23 January 2020
Nakamura to receive National Academy of Sciences 2020 Award for Industrial Application of Science
Shuji Nakamura, a professor of materials and of electrical and computer engineering at University of California Santa Barbara (UCSB), has been selected to receive the National Academy of Sciences (NAS) 2020 Award for the Industrial Application of Science for “pioneering discoveries, synthesis and commercial development of gallium nitride LEDs and their use in sustainable solid-state light sources, which are reducing global greenhouse-gas emissions while also reducing costs to those adopting this technology”. Presented triennially, the award (which this year focuses on sustainability) “recognizes applications in industry of significant achievements in science”.
The award “recognizes the huge impact of GaN LEDs and lasers,” says Nakamura, who also co-directs UCSB’s Solid State Lighting & Energy Electronics Center. “LED lighting is over 80% energy efficient and saves consumers vast amounts on their electricity costs while reducing greenhouse-gas emissions,” he adds. “I’m also excited about emerging applications such as micro-LED displays and laser lighting — which is 100 times brighter than LEDs — and promises automobile headlamps, laser projectors, and a next generation of general illumination sources.”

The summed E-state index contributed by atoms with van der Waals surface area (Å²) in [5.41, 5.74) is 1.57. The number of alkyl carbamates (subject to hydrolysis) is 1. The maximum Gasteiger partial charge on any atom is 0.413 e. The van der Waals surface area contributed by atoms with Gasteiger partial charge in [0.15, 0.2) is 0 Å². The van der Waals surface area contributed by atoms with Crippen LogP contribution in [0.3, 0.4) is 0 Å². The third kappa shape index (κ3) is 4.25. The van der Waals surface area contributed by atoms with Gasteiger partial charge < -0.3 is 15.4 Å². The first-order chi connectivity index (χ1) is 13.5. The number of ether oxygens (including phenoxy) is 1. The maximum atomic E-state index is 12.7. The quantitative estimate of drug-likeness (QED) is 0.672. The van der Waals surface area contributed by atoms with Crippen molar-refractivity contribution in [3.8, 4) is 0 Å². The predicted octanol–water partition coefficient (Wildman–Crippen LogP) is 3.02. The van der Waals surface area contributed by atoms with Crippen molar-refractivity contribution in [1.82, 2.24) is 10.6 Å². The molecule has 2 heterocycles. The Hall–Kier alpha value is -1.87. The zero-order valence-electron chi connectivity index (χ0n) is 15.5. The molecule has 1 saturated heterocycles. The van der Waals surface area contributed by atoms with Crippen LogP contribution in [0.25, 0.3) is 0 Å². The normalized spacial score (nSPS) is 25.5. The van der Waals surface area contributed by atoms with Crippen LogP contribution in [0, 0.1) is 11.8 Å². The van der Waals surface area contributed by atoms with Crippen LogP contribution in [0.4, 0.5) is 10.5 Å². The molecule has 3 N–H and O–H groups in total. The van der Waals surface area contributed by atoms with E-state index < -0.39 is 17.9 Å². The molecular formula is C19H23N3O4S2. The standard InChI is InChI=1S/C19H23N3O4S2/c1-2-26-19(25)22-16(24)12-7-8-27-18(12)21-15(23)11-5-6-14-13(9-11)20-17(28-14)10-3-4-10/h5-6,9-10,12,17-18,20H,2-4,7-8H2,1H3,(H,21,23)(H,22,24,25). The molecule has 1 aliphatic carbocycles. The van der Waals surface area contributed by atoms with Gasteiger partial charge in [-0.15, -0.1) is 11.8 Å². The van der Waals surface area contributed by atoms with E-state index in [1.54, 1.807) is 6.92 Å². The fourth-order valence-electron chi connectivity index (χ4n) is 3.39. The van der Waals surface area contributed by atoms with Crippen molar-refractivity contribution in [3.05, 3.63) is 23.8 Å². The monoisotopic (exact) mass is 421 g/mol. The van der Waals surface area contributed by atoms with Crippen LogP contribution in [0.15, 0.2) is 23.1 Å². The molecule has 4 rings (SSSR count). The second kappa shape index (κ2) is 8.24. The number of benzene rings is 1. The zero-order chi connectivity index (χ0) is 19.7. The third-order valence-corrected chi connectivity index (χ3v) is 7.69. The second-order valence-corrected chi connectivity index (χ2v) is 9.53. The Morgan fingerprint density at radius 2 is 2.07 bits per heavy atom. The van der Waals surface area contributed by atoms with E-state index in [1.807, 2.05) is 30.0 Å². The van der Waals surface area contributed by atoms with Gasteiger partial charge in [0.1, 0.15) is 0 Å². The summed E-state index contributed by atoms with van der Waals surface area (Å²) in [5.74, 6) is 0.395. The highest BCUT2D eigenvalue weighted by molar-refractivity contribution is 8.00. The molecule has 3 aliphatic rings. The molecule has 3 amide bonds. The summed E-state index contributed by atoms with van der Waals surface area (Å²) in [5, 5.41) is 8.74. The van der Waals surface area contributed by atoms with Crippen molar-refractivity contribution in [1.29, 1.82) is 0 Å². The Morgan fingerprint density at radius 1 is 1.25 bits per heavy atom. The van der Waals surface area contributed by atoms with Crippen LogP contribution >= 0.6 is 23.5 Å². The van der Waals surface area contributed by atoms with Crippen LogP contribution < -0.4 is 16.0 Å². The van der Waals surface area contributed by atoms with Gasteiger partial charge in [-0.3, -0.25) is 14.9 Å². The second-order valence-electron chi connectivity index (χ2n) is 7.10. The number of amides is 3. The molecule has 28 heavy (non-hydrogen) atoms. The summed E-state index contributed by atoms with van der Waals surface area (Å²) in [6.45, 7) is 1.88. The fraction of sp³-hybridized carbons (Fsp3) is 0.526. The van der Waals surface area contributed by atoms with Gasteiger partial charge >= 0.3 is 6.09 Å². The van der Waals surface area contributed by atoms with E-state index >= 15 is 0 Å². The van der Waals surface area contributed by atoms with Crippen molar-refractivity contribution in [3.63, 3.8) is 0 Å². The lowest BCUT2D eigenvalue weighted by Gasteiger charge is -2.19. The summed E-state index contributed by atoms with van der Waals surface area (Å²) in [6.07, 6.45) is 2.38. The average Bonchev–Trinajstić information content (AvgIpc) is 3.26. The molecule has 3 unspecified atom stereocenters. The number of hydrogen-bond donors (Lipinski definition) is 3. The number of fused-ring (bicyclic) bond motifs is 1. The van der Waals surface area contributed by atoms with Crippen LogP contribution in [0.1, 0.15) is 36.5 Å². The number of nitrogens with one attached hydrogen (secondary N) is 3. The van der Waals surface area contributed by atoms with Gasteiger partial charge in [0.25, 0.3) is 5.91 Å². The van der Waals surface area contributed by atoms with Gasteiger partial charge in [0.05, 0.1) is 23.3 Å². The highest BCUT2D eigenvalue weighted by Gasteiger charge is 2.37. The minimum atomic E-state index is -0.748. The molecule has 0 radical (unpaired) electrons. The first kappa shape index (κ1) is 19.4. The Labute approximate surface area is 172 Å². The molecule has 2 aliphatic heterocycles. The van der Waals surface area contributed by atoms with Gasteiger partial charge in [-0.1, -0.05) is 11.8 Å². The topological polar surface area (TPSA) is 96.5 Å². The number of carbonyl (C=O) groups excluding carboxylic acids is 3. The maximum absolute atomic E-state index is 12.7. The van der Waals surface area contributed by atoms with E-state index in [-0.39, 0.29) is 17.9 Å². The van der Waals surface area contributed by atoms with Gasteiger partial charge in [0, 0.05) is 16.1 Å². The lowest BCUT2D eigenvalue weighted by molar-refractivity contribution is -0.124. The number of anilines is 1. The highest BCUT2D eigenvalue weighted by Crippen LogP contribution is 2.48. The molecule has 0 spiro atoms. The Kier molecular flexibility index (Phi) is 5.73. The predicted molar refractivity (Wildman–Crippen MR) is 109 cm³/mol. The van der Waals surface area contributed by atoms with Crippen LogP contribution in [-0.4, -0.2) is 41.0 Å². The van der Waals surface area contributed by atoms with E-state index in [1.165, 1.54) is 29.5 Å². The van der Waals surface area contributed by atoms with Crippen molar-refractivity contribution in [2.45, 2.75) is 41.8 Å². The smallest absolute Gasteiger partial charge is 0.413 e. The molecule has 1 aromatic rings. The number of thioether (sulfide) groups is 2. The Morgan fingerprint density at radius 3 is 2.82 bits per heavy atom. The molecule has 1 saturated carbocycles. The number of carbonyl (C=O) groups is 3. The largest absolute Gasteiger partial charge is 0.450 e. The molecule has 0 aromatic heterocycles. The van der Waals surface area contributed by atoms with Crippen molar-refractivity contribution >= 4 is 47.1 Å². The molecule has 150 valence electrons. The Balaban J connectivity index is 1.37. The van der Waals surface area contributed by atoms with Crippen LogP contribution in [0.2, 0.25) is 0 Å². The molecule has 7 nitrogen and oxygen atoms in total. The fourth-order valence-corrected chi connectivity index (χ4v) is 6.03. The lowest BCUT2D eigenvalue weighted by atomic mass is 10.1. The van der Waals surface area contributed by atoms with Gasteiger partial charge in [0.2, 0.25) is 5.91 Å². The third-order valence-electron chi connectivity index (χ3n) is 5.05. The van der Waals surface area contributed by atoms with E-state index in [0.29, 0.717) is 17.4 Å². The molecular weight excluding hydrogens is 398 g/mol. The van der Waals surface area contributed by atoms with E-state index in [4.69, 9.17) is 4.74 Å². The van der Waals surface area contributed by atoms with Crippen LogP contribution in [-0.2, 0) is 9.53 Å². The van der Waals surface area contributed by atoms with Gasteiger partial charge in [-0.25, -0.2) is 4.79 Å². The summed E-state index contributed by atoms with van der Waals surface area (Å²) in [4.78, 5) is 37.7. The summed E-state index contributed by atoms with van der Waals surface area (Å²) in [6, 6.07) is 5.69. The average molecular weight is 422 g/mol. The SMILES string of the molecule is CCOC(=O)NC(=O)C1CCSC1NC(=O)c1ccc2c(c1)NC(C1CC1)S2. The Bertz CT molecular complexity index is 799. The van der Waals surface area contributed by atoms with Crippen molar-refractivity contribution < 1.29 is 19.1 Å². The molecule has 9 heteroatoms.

In practical use since the 1960s, the red LED was invented first, followed by orange, yellow and green LEDs within a decade or so. However, as the technology behind those LEDs improved, blue (with its short wavelength and high frequency) remained beyond the reach of conventional materials and methods for about two decades.
As a researcher for Nichia Chemical Industries Ltd in Japan in the 1990s, Nakamura began to experiment with GaN, which was then prone to defects. By developing a technique of two-flow metal-organic chemical vapor deposition (MOCVD), he enabled the growth of high-quality GaN crystals, providing the foundation for bright-blue LEDs. After joining the faculty at UCSB in 2000, in 2014 Nakamura won the Nobel Prize in Physics for the blue LED, along with Hiroshi Amano and Isamu Akasaki of Nagoya University.
Nakamura’s research “made widespread LED lighting possible,” comments Rod Alferness, dean of the UCSB College of Engineering.
Nakamura continues his work on solid-state lighting with his colleagues at UCSB, improving on the techniques for producing ultraviolet, blue, green, yellow and red LEDs, as well as developing laser-based lighting, vertical-cavity surface-emitting lasers (VCSELs) and high-efficiency power electronics.
Nakamura will receive the award (which includes a prize of $25,000) at a ceremony during the NAS annual meeting in April in Washington DC.
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